NEW YORK - Here in New York City, the Irish community is one of our largest ethnic groups. Hundreds of thousands of Irish Americans live in the city, enjoying a long history rooted in religion and culture.
To understand Irish history in New York, you need to start at Watson House. It opened in 1885 on State Street in Lower Manhattan.
"This was the first place these Irish immigrants, particularly the young women, who would consider Watson House their home," explained Rev. Brian McWeeney, the director of the Office of Ecumenical and Interreligious Affairs for the Archdiocese of New York. "They would see it in the 1850’s. They came here knowing they would be safe."
The boarding house offered food, shelter and job placement to tens of thousands of young, unmarried, Irish Catholic women who left their families in Ireland to travel by steamship to New York City in the late 1800’s.
Watson House opened in 1885 to help Irish women who arrived in New York.
The role of the church
Catholic priests often met the ships to make sure the women made it to Watson House safely.
"When they came, this was way different from where they came from," continued Rev. McWeeney. "There were some people here who were ready to take them in and help them and comfort them, but others were ready to take advantage of them."
McWeeney himself is also a first-generation Irish New Yorker. His father arrived in New York City from Galway, Ireland in 1929. Watson House, run by a Catholic priest, was part of the Mission of Our Lady of the Rosary.
"Oh, the church was very important. The mass was the center of their lives in Ireland. The priest was the well-educated man of the town. When they came here, the church took on that role of protector very easily."
Starting over in a new world
It’s estimated that more than one million people left Ireland to escape the potato famine and start a new life in New York City. Married couples might end up living in a tenement on the Lower East Side like the fifth-floor walkup apartment preserved by the Tenement Museum at 97 Orchard Street.
"Hundreds of thousands of Irish immigrants landed here in New York and many, many of them stayed, so much so that, by 1860, 25% of the city’s population is Irish-born," explained David Favaloro, the director of Curatorial Affairs at the Lower East Side Tenement Museum.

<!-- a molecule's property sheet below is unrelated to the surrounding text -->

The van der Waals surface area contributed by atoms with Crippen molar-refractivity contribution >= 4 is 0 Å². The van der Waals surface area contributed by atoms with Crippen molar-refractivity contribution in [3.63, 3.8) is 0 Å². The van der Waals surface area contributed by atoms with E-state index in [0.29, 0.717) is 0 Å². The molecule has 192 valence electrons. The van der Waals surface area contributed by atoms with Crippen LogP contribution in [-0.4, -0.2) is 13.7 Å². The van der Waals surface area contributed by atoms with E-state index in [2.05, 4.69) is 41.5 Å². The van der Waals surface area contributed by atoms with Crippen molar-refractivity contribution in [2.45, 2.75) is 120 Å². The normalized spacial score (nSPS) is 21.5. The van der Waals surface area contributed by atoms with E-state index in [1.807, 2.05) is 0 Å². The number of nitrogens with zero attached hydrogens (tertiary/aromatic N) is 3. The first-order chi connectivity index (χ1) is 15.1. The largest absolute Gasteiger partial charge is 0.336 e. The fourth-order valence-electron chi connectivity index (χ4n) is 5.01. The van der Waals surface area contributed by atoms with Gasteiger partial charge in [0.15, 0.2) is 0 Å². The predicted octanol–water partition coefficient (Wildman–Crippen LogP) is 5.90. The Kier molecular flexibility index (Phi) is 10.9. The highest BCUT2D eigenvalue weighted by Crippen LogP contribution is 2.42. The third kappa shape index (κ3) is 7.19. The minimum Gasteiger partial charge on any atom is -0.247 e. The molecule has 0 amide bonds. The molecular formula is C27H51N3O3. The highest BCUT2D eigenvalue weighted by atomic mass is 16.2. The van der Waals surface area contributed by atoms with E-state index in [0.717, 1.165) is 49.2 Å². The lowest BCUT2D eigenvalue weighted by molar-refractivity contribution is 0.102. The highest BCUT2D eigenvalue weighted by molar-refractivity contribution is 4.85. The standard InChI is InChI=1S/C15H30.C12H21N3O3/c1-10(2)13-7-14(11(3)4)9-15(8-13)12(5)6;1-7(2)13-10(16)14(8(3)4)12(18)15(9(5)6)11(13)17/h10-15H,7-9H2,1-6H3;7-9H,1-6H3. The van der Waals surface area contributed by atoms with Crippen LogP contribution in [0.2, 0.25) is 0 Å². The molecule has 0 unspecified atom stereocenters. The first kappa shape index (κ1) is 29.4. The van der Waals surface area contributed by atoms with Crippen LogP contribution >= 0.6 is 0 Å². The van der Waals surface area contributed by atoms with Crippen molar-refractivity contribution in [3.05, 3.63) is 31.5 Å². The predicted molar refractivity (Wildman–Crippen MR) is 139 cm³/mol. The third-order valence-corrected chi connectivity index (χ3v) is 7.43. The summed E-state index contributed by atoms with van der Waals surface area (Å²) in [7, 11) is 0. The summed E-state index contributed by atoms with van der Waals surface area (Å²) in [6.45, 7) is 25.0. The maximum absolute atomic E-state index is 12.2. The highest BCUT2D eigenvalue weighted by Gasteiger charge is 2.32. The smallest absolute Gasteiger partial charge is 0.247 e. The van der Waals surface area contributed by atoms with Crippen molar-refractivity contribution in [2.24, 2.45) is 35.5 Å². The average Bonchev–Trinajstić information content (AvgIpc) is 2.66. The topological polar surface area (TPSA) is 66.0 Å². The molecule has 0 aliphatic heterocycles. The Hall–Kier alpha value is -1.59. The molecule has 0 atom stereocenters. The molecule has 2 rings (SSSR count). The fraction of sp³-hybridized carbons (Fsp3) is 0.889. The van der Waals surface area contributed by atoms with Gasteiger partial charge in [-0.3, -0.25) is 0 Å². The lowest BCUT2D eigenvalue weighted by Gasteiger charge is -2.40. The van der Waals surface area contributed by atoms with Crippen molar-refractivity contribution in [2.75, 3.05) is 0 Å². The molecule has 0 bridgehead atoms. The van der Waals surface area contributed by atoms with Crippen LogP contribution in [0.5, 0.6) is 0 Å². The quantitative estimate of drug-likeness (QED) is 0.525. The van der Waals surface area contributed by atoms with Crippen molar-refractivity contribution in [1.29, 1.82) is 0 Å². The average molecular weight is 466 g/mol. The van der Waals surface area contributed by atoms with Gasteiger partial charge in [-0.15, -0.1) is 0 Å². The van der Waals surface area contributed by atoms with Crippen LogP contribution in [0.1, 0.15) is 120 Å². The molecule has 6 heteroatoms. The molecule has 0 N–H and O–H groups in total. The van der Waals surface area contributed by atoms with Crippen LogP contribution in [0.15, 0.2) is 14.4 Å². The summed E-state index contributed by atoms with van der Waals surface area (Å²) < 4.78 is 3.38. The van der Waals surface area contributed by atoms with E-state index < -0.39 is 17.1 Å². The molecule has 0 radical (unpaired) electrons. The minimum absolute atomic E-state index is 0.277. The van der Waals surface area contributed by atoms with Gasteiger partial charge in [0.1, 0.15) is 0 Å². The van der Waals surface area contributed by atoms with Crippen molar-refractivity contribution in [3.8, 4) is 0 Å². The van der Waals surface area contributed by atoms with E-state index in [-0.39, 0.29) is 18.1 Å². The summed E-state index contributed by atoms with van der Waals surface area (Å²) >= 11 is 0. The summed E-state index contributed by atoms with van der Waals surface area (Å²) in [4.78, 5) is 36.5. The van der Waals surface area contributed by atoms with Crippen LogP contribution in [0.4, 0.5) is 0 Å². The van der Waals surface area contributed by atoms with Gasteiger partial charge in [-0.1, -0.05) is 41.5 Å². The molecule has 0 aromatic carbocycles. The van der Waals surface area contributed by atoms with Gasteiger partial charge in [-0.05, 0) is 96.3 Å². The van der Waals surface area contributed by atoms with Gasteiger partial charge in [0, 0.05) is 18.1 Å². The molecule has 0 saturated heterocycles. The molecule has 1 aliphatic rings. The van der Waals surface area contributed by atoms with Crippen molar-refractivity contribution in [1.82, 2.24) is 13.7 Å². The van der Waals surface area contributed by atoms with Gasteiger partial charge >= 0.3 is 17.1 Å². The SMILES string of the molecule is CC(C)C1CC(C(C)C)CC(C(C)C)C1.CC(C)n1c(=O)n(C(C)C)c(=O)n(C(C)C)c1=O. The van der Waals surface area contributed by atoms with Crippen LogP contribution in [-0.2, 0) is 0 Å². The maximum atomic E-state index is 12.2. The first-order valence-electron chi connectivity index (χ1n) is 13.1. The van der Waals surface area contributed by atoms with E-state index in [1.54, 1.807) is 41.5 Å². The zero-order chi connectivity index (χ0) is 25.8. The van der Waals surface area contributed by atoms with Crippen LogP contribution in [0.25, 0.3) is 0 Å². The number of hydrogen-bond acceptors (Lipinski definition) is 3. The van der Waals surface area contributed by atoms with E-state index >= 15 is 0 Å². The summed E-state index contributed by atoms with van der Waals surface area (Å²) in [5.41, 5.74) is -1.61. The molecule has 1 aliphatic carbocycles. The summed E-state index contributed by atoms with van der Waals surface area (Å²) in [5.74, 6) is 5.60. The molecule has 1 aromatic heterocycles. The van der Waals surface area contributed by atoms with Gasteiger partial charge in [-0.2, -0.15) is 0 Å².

"Irish immigrants arrived largely unskilled," he added. "Most Irish men who arrived in the mid-19th century found jobs on construction or doing manual labor."
Favaloro says these newcomers from Ireland literally helped shape New York City at the turn of the century – laying bricks for the new Empire State Building and the Brooklyn Bridge.
The Irish immigrants also became involved politics, leading them to municipal jobs in the fire and police departments.
"The Irish become, in some ways, the grassroots of the Democratic Party political machine," Favaloro noted.
Challenges and struggles
The Tenement Museum at 97 Orchard St.
The museum recreates the 350-square-foot home of Joseph and Bridget Moore, who lived there in the 1860’s.
"This building, 97 Orchard, was built in 1863 without any indoor running water, any indoor toilets," Favaloro said.
Four of the couple’s eight children died in childhood. These newcomers also faced struggles with discrimination. Some classified ads at the time read "Irish need not apply."
Plus, most of the men coming from Ireland had lived on farms and now had to adapt to a new urban environment.
A toast to the pubs
McSorley’s Old Ale House opened in 1854.
Irish pubs are also a central figure in Irish history here in New York City. Because Irish families had large families living in tight quarters, the pub for men functioned as a living room. It was a place to gather to network for jobs, socialize or just reminisce about home in Ireland.
McSorley’s Old Ale House is one of the oldest Irish pubs in Manhattan. It was opened in 1854 by Irish immigrant John McSorley. It’s still operating today.
"The history of McSorley’s has always been light and dark ale and no women," explained current owner Teresa Maher de la Haba.
A court battle in 1969 forced the bar to allow women. Now one owns it. Teresa Maher de la Haba inherited the pub from her father.
"Nothing really changes here unless we have to, unless it’s forced upon us," she said.
Teresa Maher de la Haba explains her pub's history.
The bar is still home to those who are new to this country. Bartender Shane Buggy left Ireland right after college to come work. He’s been here more than 15 years.
"It’s basically walking into a country pub back home," he offered. "No music, no TV's; everyone comes in here to share tables, to get to know everyone beside 'em. Very little social media here at McSorley’s. You get to sit beside somebody random and learn something new about a complete stranger."
Hosting the famous and the infamous, it’s still a favorite watering hold for the military, cops, firefighters and anyone with a thirst for nostalgia.
"It’s the most historic bar you’ll ever walk into, from what we have on the walls to what we represent," Buggy added. "It’s a privilege to live here and work for a family, another great Irish family who moved over and have a great success story out of Ireland."
A personal note
FOX 5's Sharon Crowley outside the brownstone where her grandmother lived.
Another family with roots in Ireland that has lived here in New York City for generations is my own. On West 95th Street is a brownstone where my grandmother lived as a little girl.
Her father, Dr. Albert Scully, left his family’s farm in Ireland in the late 1800’s to practice medicine here in New York City. I am told he wrote a letter home to his family once he settled here in New York indicating he wouldn’t be returning to the farm in Ireland – he liked it just fine here in New York City.